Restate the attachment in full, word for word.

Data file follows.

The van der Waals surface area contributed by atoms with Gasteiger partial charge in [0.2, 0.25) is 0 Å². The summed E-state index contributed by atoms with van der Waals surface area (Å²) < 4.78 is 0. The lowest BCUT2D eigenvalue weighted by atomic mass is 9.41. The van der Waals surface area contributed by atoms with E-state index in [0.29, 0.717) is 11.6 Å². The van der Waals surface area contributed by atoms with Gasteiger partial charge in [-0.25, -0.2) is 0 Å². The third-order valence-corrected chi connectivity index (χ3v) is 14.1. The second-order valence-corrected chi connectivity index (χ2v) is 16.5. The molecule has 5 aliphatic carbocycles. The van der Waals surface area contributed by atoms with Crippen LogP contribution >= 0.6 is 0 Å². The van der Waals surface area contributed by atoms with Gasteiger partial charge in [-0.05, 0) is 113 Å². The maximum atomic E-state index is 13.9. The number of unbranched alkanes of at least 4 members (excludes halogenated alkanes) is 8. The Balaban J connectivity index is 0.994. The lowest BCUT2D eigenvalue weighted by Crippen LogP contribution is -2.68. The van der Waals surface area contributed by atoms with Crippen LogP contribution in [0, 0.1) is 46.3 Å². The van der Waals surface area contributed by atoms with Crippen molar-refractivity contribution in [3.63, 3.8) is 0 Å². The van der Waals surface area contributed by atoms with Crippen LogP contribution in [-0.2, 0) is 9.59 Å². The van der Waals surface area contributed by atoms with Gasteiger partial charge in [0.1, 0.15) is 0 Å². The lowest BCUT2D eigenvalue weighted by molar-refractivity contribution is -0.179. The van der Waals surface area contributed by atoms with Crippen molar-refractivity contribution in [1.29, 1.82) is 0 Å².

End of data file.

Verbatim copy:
The van der Waals surface area contributed by atoms with Gasteiger partial charge in [0.2, 0.25) is 0 Å². The summed E-state index contributed by atoms with van der Waals surface area (Å²) < 4.78 is 0. The lowest BCUT2D eigenvalue weighted by atomic mass is 9.41. The van der Waals surface area contributed by atoms with E-state index in [0.29, 0.717) is 11.6 Å². The van der Waals surface area contributed by atoms with Gasteiger partial charge in [-0.25, -0.2) is 0 Å². The third-order valence-corrected chi connectivity index (χ3v) is 14.1. The second-order valence-corrected chi connectivity index (χ2v) is 16.5. The molecule has 5 aliphatic carbocycles. The van der Waals surface area contributed by atoms with Crippen LogP contribution >= 0.6 is 0 Å². The van der Waals surface area contributed by atoms with Gasteiger partial charge in [-0.05, 0) is 113 Å². The maximum atomic E-state index is 13.9. The number of unbranched alkanes of at least 4 members (excludes halogenated alkanes) is 8. The Balaban J connectivity index is 0.994. The lowest BCUT2D eigenvalue weighted by Crippen LogP contribution is -2.68. The van der Waals surface area contributed by atoms with Crippen LogP contribution in [0, 0.1) is 46.3 Å². The van der Waals surface area contributed by atoms with Crippen molar-refractivity contribution in [3.63, 3.8) is 0 Å². The van der Waals surface area contributed by atoms with Crippen LogP contribution in [-0.2, 0) is 9.59 Å². The van der Waals surface area contributed by atoms with Gasteiger partial charge in [0.1, 0.15) is 0 Å². The lowest BCUT2D eigenvalue weighted by molar-refractivity contribution is -0.179. The van der Waals surface area contributed by atoms with Crippen molar-refractivity contribution in [1.29, 1.82) is 0 Å².